Friday, May 07, 2010

They Will Come

Today they will come. Four, possibly five families, are coming to spend 16 hours over the next two days learning all about adoption. They will be bright eyed and filled with hopes and dreams.

And it will be my job to guide them through Adoption Reality 101. I will be the "professional" and we've hired Kari to be the "'parent" and together we need to somehow explain to them what raising these kids might be like while still encouraging them to take on the challenge.

I call it "being willing to march into hell for a heavenly cause."

I am not going to be able to guarantee them much in regards to how they can "make their kids turn out good." I won't be able to promise them that the kids will make good choices. I can guarantee them some difficult moments of challenge, some times they will wonder what they have gotten themselves into, and some days when they are stretched to their limit.

And I certainly cannot guarantee that their hearts will not be broken, that their minds will not at times be befuddled by the choices of their kids, that their bodies won't be, at some point, threatened.

BUT I can guarantee that their children, these future people who they do not yet know, will be better off having been shown a different choice about how to live their lives. Their children will have a better chance having been given a family and permanence. And, if they are open to the journey and can get the support they need, they as parents, will become better people 15 years down the road.

I have not been through some of the horrors of my friends, but we've been through plenty of tough things and every day we know we could be headed into something else that is equally difficult. But 14 years ago, when I was planning my upcoming wedding, just a little more than a month away, I was a much more naive, narrow-minded, over-confident and selfish person who thought she had all the answers. Thanks to my kids I have experienced the other side of life, broadened my thinking, become humbled and much more patient, grown to understand God's unconditional love for us as His adopted children, and learned to live a life outside myself.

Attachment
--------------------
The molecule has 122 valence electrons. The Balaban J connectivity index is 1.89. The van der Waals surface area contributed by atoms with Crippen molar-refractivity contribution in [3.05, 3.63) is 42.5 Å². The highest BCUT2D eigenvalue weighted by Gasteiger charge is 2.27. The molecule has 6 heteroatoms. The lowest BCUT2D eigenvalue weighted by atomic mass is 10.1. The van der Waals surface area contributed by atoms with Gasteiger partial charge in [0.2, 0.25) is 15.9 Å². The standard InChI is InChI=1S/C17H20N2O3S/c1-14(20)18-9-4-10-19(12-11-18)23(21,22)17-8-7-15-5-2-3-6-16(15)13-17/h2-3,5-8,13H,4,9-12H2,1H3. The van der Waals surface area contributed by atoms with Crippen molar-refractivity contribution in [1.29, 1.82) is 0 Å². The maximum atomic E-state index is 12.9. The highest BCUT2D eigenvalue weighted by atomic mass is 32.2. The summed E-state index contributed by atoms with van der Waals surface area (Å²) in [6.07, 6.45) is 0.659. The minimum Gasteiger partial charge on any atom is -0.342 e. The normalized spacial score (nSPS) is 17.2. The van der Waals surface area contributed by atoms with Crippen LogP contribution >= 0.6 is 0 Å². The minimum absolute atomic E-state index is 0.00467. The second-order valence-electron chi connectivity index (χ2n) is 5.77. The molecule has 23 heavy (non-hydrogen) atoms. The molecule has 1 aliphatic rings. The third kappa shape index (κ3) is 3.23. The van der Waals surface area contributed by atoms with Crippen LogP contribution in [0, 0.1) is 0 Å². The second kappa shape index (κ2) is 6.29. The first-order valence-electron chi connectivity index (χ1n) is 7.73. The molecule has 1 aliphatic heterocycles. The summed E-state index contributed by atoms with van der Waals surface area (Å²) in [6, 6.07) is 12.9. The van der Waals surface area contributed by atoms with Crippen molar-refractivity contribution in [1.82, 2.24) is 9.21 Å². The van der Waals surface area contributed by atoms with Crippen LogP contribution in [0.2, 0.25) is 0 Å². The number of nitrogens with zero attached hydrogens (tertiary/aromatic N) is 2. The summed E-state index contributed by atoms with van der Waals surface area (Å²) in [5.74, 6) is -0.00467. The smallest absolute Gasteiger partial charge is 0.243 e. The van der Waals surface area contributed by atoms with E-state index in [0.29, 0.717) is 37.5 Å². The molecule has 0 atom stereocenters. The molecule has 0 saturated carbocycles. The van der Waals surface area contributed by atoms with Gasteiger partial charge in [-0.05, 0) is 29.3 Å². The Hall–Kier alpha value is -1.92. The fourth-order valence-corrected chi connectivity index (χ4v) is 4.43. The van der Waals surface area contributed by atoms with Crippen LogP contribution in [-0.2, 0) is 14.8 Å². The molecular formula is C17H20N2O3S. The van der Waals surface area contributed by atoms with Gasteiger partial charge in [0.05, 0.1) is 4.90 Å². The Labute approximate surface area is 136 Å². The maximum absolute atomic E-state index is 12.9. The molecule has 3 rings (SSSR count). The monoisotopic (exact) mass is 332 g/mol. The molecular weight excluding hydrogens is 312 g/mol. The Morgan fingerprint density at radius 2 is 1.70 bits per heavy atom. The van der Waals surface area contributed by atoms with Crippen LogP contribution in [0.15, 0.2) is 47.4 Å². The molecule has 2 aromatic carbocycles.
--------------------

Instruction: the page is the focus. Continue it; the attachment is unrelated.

Bart has said it many times and I will say it to the attendees today: I set out on the adoption journey to save a child ... and in the end, my children have saved me....


brenkachicka said...

Oh you are so lucky! I used to be a co-trainer in the PRIDE training in Hawaii. I loved it.
I know so many people who walk into foster care/ adoption with the "I will love them and that will be all it takes!"
Um no. It takes so much more than love. It takes walking through fire. It takes learning new parenting methods. It takes accepting that this child will give you all their hate and fear and blame you for past trauma. You have to learn how to help a child manage some serious loss and REALLY step outside yourself, because the reality is you HAVE NO IDEA HOW THAT LOSS FEELS. You have to be forgiving of birth parents. You need to see the positive in them, because your child NEEDS THAT.
Sorry that I do go on! It's something that I am passionate about. Adoption is wonderful. But more people need to go into it with their EYES WIDE OPEN and not blinded by the idea that love will fix everything.

GB's Mom said...

Beautiful message :)

Other Mother said...

And the people said, "Amen."